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dc.contributor.authorCooper, Rachel
dc.coverage.spatialPakistanen
dc.date.accessioned2019-01-08T11:36:41Z
dc.date.available2019-01-08T11:36:41Z
dc.date.issued2018-11-28
dc.identifier.citationCooper, R. (2018). Water, sanitation and hygiene services in Pakistan. K4D Helpdesk Report. Brighton, UK: Institute of Development Studiesen
dc.identifier.urihttp://opendocs.ids.ac.uk/opendocs/handle/123456789/14245
dc.description.abstractThis rapid review examined the extent of water, sanitation and hygiene services in the Khyber Pakhtunkhwa and Punjab Provinces of Pakistan. It analyses the published literature on issues, solutions attempted and the impact in relation to KP/Punjab regions. It finds that access to WASH services varies between two provinces. The Government of KP’s 2017 Health Survey found that 89% of households have access to improved water sources, and 85% have accessed to improved sanitation (Government of KP, 2017). In contrast, according to the Government of the Punjab, access to improved water sources is approximately 94% in the Punjab and access to improved sanitation is 72% (Government of Punjab, 2015). Sanitation service, however, is found to be a gender issue as women and girls face a number of hidden difficulties in accessing sanitation (Ahmed, Miankhel, Kanaganathan & Villeminot, 2015). Menstruation is a social taboo in Pakistan and both WaterAid and the Government of the Punjab are working to increase menstrual hygiene management education in schools to create girl friendly environments and the opportunity for girls to stay in school (WaterAid, 2018; Aman, 2018). Key findings from the report include poor water safety, poor hygiene and poorly sited and constructed pit latrines, as well as poor drainage can lead to drinking water contamination and waterborne diseases even in villages with access to improved water and sanitation, as illustrated by two case studies from KP (Nawab, Esser & Baig, 2017). Drinking water is not often treated, for example, 93.8% of household in the Punjab do not use any water treatment method (Government of Punjab, 2015). In addition to this, community awareness raising and education tools are important to bring about behaviour change, and also to combat beliefs including water being safe to drink if it is clear and does not smell (Shah, Khan, Kanwal & Bernstein, 2016).en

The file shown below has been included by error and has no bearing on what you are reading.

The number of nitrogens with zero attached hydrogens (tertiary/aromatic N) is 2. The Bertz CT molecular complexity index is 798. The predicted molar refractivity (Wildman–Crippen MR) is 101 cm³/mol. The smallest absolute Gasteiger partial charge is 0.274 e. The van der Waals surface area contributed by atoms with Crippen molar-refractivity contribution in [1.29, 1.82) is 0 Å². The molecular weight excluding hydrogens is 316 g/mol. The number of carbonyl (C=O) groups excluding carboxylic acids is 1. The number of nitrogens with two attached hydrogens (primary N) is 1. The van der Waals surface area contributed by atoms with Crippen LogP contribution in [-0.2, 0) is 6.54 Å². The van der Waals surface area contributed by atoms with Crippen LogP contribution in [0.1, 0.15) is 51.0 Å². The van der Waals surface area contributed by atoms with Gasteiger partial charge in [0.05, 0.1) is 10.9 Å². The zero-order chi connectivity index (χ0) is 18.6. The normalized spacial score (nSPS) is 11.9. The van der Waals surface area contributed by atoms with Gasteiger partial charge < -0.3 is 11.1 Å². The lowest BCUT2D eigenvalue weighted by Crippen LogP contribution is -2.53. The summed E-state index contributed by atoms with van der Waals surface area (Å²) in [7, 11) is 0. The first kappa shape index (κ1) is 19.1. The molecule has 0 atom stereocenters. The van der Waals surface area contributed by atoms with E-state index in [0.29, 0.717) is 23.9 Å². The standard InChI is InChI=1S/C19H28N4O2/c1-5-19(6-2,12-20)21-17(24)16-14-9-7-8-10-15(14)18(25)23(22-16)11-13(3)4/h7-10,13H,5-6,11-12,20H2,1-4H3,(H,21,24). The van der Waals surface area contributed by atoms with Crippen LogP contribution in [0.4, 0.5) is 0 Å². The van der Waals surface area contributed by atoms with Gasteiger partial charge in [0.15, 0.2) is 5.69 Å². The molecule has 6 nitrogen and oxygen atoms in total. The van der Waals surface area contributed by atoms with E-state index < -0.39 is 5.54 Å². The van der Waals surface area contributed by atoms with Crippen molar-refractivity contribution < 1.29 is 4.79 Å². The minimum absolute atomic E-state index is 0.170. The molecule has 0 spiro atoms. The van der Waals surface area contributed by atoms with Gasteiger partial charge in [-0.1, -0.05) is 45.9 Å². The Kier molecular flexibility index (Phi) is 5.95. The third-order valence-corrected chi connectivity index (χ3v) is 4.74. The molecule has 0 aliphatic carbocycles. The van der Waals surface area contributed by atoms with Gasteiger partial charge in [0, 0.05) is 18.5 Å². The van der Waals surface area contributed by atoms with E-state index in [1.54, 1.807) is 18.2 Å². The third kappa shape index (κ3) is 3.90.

dc.language.isoenen
dc.publisherIDSen
dc.relation.ispartofseriesK4D Helpdesk Report;502
dc.rights.urihttps://www.nationalarchives.gov.uk/doc/open-government-licence/version/3/en
dc.subjectGenderen
dc.subjectHealthen
dc.subjectSocial Protectionen
dc.subjectWateren
dc.titleWater, Sanitation and Hygiene Services in Pakistanen
dc.typeOtheren
dc.rights.holder© DFID - Crown copyright 2018.en
dcterms.dateAccepted2018-11-28
rioxxterms.funderDepartment for International Development, UK Governmenten
rioxxterms.identifier.projectK4Den
rioxxterms.versionVoRen
rioxxterms.funder.project238a9fa4-fe4a-4380-996b-995f33607ba0en


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  • K4D [403]
    K4D supports learning and the use of evidence to improve the impact of development policy and programmes. The programme is designed to assist DFID and other partners to be innovative and responsive to rapidly changing and complex development challenges.

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